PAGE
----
[Beowulf] Definition of HPC

Joe Landman landman at scalableinformatics.com
Wed Apr 17 09:56:53 PDT 2013


On 04/17/2013 12:34 PM, Max R. Dechantsreiter wrote:
> Ellis,
>
>>> As to your "Issue #2:"
>>>
>>> "Owned compute" has some advantages over "rented compute."  In general, the
>>> control one has over one's owned resources enables applications to run with
>>> greater performance.  Some optimizations just demand root access!
>> Although I hear those who have responded to this, this is particularly true
>> in my case as a systems researcher.  Not only is my research impossible to
>> optimize without root access, it's impossible to perform whatsoever.  Because
>> of that I am constantly at odds with my IT dept at PSU.  Hence the NAS server
>> and small beo-cluster in my home...
> I have had similar experiences - academic IT departments are the worst!

Without naming names ... we had a cluster we had set up several years 
ago, with a particular cluster distribution compromised by an errant 
graduate student running windows on a compromised laptop. They couldn't 
break into the cluster, so they installed a key logger, and caught him 
typing the root password.  The rest is, shall we say, history.

http://scalability.org/?p=905

http://scalability.org/?p=909

We implored them to never ever do what they did.  They chose to ignore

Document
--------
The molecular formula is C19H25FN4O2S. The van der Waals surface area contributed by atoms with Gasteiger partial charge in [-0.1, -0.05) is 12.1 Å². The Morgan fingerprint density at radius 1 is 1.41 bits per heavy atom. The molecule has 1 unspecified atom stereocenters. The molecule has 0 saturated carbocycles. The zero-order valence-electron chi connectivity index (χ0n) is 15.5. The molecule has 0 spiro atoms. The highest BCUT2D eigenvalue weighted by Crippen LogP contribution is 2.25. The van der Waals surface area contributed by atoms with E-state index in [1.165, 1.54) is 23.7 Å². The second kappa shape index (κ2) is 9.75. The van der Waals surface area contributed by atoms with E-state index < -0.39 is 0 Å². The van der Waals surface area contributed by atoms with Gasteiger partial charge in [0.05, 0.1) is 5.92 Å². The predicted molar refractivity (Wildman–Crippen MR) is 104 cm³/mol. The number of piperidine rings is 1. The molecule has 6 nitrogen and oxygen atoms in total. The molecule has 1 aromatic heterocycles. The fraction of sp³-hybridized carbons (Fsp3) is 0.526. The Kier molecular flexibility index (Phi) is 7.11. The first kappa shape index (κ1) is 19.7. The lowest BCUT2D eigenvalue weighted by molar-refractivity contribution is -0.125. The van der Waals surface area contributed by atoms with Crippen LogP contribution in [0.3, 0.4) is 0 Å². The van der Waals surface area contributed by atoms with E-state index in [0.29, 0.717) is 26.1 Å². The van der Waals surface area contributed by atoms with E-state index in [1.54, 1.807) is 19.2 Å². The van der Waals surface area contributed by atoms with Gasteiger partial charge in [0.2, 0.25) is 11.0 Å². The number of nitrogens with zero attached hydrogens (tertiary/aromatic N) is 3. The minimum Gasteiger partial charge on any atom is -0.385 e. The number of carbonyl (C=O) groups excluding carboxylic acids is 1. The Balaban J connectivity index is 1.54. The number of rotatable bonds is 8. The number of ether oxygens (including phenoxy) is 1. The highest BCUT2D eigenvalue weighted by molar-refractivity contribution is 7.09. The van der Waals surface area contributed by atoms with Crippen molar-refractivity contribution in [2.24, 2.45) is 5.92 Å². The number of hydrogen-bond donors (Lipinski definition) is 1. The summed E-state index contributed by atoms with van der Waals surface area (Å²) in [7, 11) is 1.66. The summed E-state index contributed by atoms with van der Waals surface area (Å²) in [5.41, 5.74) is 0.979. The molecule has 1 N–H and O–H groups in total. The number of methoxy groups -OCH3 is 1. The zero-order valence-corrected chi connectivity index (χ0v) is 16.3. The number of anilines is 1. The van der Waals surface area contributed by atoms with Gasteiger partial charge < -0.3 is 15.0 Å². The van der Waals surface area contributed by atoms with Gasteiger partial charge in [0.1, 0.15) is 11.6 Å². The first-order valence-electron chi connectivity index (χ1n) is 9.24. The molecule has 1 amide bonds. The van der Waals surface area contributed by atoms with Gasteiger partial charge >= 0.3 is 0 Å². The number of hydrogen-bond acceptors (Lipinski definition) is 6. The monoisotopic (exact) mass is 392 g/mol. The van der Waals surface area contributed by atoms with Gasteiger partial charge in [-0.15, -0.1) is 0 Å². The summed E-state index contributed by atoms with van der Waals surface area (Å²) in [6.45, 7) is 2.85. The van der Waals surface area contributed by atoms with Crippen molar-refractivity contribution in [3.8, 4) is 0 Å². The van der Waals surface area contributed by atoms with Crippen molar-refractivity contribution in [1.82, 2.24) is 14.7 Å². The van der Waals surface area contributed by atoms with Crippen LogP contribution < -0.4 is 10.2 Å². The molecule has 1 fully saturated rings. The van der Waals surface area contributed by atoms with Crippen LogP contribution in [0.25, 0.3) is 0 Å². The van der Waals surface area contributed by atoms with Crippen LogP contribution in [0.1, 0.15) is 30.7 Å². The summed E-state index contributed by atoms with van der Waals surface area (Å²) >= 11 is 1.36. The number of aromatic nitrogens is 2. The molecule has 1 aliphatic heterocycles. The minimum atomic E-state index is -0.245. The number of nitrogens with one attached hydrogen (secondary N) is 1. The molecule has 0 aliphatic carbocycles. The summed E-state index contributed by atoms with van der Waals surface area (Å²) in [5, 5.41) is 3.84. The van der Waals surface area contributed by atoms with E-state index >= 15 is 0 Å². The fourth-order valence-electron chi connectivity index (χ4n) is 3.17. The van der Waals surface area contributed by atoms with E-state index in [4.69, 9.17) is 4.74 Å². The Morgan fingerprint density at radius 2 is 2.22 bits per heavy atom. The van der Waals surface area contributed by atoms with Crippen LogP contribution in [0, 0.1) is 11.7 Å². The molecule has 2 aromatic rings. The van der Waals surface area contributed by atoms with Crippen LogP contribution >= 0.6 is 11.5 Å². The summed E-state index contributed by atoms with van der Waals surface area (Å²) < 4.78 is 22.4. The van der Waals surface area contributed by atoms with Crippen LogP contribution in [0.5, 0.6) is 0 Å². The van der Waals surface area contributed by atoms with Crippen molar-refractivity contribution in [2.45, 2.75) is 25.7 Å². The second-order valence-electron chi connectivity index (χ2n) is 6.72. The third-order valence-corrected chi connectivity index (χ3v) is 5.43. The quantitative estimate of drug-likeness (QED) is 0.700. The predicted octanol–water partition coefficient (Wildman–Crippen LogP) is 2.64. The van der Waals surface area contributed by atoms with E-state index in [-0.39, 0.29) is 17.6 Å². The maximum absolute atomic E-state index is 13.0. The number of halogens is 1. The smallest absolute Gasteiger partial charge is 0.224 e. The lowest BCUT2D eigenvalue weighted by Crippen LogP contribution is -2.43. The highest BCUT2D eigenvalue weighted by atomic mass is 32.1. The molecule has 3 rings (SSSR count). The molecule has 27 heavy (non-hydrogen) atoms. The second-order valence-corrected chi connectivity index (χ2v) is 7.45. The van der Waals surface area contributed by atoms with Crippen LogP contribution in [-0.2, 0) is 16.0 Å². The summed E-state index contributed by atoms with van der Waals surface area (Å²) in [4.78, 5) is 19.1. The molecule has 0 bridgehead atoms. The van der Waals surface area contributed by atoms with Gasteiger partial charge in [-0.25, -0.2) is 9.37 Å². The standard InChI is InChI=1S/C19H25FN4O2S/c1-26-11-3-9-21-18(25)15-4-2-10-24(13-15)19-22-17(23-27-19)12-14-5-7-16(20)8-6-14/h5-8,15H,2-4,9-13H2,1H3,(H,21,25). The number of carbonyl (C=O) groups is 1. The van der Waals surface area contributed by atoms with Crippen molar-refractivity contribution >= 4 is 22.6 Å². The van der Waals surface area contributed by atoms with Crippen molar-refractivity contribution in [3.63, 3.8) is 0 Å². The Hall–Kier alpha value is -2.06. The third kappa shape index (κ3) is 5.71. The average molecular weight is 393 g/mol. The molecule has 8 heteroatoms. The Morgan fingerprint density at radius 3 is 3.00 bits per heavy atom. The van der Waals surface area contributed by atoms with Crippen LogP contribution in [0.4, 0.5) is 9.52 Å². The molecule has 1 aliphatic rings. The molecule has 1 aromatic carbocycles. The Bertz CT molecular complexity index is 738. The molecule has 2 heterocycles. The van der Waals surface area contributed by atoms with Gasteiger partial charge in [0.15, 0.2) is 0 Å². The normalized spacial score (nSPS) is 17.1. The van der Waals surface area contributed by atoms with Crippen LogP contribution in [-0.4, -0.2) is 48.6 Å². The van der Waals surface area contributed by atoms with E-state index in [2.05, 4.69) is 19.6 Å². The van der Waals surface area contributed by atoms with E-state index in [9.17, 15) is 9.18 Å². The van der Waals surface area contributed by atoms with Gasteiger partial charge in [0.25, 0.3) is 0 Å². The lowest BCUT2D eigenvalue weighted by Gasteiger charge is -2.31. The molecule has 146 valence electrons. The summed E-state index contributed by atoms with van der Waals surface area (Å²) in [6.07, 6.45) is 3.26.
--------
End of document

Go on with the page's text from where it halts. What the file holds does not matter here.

us, as "research couldn't get done without root".

Well, that attacked knocked this *entire university* off the interwebs 
for a few hours.

We caught heat because they ignored our advice.  So we set up a system 
that was simply not compromisable.  If you never type a password, you 
have zero probability of ever capturing a password to log in with.  And 
if no ports are ever publicly exposed, its extraordinarily hard to break 
a port service.  You can DDoS it, but there are simple countermeasures 
that can be implemented to black-hole the low end of that range.  At the 
higher end, you start overloading each node up the chain and you can't 
handle that without support from your network provider.

So, I am sorry ... if you *require* root to perform your work on a 
regular basis, chances are, you are one misstep from misfortune, and its 
quite likely to be self-inflicted.

This said, the most amazing thing about this whole episode was, after 
reporting this, and following the forensic clues, and reporting them to 
the cluster mailing list ... those in charge of the mailing list took 
great personal offence at the writeup and reporting ... and banned me 
from the list.  I was more saddened than annoyed, as what I found and 
reported on would likely have helped others prevent attacks.   No skin 
off my nose, we took this as a signal to work much harder on Tiburon, 
which is now quite good.

But back to the running with scissors down broken staircases, in the 
dark, with low coefficients of friction on the stable steps, and many 
missing or unstable steps ... that is running as root.  Make sure you 
have good, recent backups, and you test that your backups are recent, 
and correct, before you go break something important. And if you rely 
upon external support, make darned sure they have a clue.

http://scalability.org/?p=5832

Explaining to investors, customers, management, granting agencies how 
your own management failures resulted in massive data/information 
lossage is not ... well ... a pleasant thing. Usually results in a few 
firings.

Running as root?  Yeah, its that bad.  Just say no.

-- 
Joseph Landman, Ph.D
Founder and CEO
Scalable Informatics, Inc.
email: landman at scalableinformatics.com
web  : http://scalableinformatics.com
        http://scalableinformatics.com/siflash
phone: +1 734 786 8423 x121
fax  : +1 866 888 3112
cell : +1 734 612 4615



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